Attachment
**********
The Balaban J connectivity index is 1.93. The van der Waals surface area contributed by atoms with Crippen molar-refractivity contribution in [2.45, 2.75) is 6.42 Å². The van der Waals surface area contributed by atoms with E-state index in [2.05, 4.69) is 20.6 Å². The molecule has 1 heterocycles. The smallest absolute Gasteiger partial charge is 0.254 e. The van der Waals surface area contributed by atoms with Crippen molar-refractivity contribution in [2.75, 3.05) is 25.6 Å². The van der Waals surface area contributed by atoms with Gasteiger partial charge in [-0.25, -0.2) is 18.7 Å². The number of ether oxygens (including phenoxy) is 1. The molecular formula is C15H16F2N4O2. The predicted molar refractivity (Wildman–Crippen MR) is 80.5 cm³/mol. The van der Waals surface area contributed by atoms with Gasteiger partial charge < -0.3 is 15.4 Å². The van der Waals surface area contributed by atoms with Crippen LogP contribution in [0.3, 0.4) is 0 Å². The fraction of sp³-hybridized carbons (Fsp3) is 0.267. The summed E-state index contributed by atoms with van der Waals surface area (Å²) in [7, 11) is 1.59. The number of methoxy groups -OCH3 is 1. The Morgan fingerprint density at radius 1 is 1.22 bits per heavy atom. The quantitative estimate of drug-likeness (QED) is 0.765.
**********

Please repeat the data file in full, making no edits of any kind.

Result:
The Balaban J connectivity index is 1.93. The van der Waals surface area contributed by atoms with Crippen molar-refractivity contribution in [2.45, 2.75) is 6.42 Å². The van der Waals surface area contributed by atoms with E-state index in [2.05, 4.69) is 20.6 Å². The molecule has 1 heterocycles. The smallest absolute Gasteiger partial charge is 0.254 e. The van der Waals surface area contributed by atoms with Crippen molar-refractivity contribution in [2.75, 3.05) is 25.6 Å². The van der Waals surface area contributed by atoms with Gasteiger partial charge in [-0.25, -0.2) is 18.7 Å². The number of ether oxygens (including phenoxy) is 1. The molecular formula is C15H16F2N4O2. The predicted molar refractivity (Wildman–Crippen MR) is 80.5 cm³/mol. The van der Waals surface area contributed by atoms with Gasteiger partial charge < -0.3 is 15.4 Å². The van der Waals surface area contributed by atoms with Crippen LogP contribution in [0.3, 0.4) is 0 Å². The fraction of sp³-hybridized carbons (Fsp3) is 0.267. The summed E-state index contributed by atoms with van der Waals surface area (Å²) in [7, 11) is 1.59. The number of methoxy groups -OCH3 is 1. The Morgan fingerprint density at radius 1 is 1.22 bits per heavy atom. The quantitative estimate of drug-likeness (QED) is 0.765.